New Delhi: Funds allocated for the United Progressive Alliance government’s flagship rural welfare scheme, although the highest for any single social welfare programme, are enough to meet only about half its objective, says a report by a legislative panel.
The Mahatma Gandhi National Rural Employment Guarantee Scheme (MGNREGS) guarantees at least 100 days of work a year for one member of every poor rural household.
The parliamentary standing committee on rural development, which assessed demands for grants for the scheme for 2010-11, said on 16 April that only 51 days of work could be provided, on an average, by utilizing funds available for the scheme in 2009-10.
Alternative action: Villagers in Rajasthan working under the programme. The report suggests increasing budget allocation or reducing the number of days for which employment is provided under the scheme. Priyanka Prashar/Mint
The ministry of rural development, which oversees its execution, had been allocated Rs39,376 crore for the programme that year.
Similarly, the scheme could provide an average of 48 days of employment in 2008-09 and 42 days in 2007-08, the report said.
The Budget for 2010-11 allocates Rs40,100 crore for the scheme, an increase of less than 3% from last year.
“The committee finds that in order to achieve a minimum of 100 days of employment, either the allocation has to be increased substantially or the number of minimum days for which employment is provided under MGNREGA (Mahatma Gandhi National Rural Employment Guarantee Act, under which the scheme is implemented) is reduced,” the report states.
However, the report itself adds that the department of rural development has denied a paucity of funds.
The department’s secretary B.K. Sinha is quoted in the report as saying, “It is not a fact that sufficient funds are not available for the MGNREGS. Since the scheme is implemented as per the Act, there is no limit for the budgetary demand. In the past years, several times we have obtained the funds for MGNREGA through supplementary demands for grants whenever such demand arose.”
Yamini Mishra, executive director of the Delhi-based Centre for Budget and Governance Accountability, which promotes transparent and participatory governance, says, “What sometimes happens is that the government increases the provisions under the scheme without actually increasing the budgetary allocation,” she said. “Hence, in effect, officials at the lower levels by default start excluding.”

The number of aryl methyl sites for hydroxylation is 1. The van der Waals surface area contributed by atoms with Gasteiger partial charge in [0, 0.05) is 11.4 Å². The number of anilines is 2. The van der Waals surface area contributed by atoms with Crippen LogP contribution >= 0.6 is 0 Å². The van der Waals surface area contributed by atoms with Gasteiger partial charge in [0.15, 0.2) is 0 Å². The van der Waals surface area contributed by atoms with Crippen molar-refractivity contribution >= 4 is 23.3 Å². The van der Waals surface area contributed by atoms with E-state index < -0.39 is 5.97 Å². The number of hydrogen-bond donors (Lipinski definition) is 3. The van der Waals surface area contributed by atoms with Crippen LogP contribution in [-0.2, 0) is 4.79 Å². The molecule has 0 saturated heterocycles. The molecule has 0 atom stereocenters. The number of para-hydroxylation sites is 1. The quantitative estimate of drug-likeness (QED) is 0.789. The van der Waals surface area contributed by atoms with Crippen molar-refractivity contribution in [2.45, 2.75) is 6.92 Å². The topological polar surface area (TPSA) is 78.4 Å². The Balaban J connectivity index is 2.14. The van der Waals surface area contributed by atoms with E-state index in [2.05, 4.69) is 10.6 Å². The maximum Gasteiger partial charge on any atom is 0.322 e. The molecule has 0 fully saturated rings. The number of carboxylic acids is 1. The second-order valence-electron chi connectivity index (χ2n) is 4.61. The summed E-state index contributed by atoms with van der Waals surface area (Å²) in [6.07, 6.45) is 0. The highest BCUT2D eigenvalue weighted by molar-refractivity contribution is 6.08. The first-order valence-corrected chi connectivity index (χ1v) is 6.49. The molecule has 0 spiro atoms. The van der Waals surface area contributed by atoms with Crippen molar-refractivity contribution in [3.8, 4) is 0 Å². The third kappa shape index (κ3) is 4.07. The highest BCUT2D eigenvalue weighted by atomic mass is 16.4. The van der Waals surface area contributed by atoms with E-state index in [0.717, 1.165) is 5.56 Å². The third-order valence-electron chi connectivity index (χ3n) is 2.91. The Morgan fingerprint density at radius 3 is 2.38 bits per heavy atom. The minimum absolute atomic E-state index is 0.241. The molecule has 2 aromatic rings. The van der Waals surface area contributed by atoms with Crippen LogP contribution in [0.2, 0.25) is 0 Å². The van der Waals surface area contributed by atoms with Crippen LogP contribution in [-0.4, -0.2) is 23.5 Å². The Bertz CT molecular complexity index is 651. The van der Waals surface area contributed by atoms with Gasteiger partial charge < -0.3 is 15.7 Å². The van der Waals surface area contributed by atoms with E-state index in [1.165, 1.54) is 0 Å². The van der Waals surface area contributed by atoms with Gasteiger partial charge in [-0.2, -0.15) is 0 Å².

“It is also believed that if we already know a scheme will cost more, there is no point in saying additional funds will be given later because that just causes delays,” she added.
The standing committee, chaired by Sumitra Mahajan of the main opposition party, the Bharatiya Janata Party, also says officials are not implementing MGNREGS in the “right spirit”.
The report says only 40% of the work under the scheme in 2009-10 could be finished. A total of 4.1 million projects were undertaken until February, but only 1.6 million were completed.
It adds that the scheme fails to find work for all holders of job cards, which are provided to all applicants for work under MGNREGS. More than two-thirds of job card holders could not get jobs under the scheme in 2009-10; those who did get work also did not get the stipulated 100 days. Inspection of work, says the report, is also not satisfactory. But the report credited MGNREGS with increasing the minimum wages for farm workers and increasing bargaining power in the labour market.
MGNREGS has provided employment to individuals from 50.6 million households till now, generating 2.63 billion person-days of employment, the report said.